A look back at Valérie Simoncelli‘s exhibition,
“Portraits de Famille“
- The title of your exhibition is “Family Portraits”: why this choice and how can the viewers participate?
The title of my exhibition refers to portraits that already exist. Visitors are invited to continue an existing story by inventing a new “family story” that is based on real elements, but that expands to encompass the social domain, notably by questioning the ties that make up society. How can the audience concretely participate in the creation of the work? It’s simple: they can have their photo taken in the dedicated space in the gallery, i.e. on the old armchair that comes directly from the house painted on the walls, and choose where to hang their printed photo. In this way, their image becomes part of the extended and shared family album, which tells not only the story of the artist’s family ties, but also of the social relationships at the heart of society.
- How would you describe your art practice? What is your aim behind making immersive artworks?
I would define my art practice as “exploratory”: since 2017 I have been looking to test different media to make installations. I think that installation is the most suitable choice to make the public immerse in my universe.
Concerning my previous exhibitions, in 2020 I made “Pause”, a mixture of drawings of details of materials that highlights the play of light on the surface. In the same line, the buildings of the city – the anamorphosis of streets, buildings, districts – are the source of inspiration for the second exhibition “Optique”. In this city, both imagined and real, the spectators are invited to build their own little wooden house and place it on the drawn roofs, participating in the formation of an enlarged and shared social space.
Where did you get the idea to make a house in the gallery? Is it a real or imaginary space and what emotions do you want to convey through this space?
The house built in the gallery is an imaginary space that is inspired by a real and existing place. However, my intention was not to stop the reflection inside the physical walls of the house, but to rethink the way we understand community and society. For this reason, the idea of making this installation was born: home means living under the same roof, bonding and sharing – indeed, “Under the same roof” was the second choice for the title of the exhibition. My hope is that the sense of closeness and sharing that is conveyed by the intimacy and openness of the house can be communicated on a global scale. The viewers, first amused by the possibility of entering the space, then share the sense of wellbeing generated by the installation. The “poetics of the old” that is generated allows individual visitors to recall memories of their own personal history.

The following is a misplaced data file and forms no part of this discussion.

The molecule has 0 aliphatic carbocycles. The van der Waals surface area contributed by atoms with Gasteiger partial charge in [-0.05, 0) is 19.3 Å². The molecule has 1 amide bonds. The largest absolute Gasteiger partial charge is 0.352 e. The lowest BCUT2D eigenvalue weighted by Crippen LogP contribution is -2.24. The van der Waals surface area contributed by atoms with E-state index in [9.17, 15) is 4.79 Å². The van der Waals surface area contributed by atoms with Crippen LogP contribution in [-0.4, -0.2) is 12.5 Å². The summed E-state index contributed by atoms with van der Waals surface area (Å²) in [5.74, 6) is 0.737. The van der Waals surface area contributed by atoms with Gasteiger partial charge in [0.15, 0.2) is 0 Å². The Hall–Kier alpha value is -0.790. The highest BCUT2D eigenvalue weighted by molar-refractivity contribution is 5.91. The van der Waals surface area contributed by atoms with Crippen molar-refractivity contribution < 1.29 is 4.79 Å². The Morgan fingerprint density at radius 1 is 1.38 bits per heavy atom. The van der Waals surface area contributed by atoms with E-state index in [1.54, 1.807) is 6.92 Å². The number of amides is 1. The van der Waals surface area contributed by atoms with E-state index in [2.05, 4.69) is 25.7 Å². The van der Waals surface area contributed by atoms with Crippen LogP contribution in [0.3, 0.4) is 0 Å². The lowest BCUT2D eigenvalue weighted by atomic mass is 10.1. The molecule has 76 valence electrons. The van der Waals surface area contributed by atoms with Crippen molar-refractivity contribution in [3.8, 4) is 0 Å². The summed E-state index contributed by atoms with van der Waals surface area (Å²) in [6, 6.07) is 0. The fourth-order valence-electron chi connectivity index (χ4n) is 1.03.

- What was the preparation necessary for this project and how did the hanging go?
It was indeed a long hanging! It was necessary to improvise part of the installation to adapt the project to the exhibition space made available by the Alcove Gallery. Before the hanging I prepared the project by taking photos of the country house, which I then reworked with drawings to create the rooms and parts of the house to be printed on the fabric that makes up the walls. To visualise how to make the space look good, I also made a small model to imagine the space in 3 dimensions – also necessary to explain to friends and colleagues my idea of installation !
- Your personal story is exposed through your work, sometimes provoking unexpected reactions from the viewers: how does the public interpret and act upon the installation?
At the beginning the subject was not to expose and show my personal history, the chosen family house was a pretext and a support to reflect on social relations. Visitors like to know the history of the real house, but then the conversation turns to individual stories; this is the power of the intimate space of the house, to touch the depths of people to bring out childhood memories. Welcomed into the hut-like atmosphere offered by the artist, visitors are at ease and entrusted, eager to converse about their stories. Incredibly, the paradox is that this projection outside of oneself takes place inside the hut, which stimulates conversation. It was unexpected to answer the many questions about the real house, I didn’t expect so much curiosity about the existence of this space. Eventually I realised that people want someone to tell them a story, and the theme of the house immediately speaks to everyone.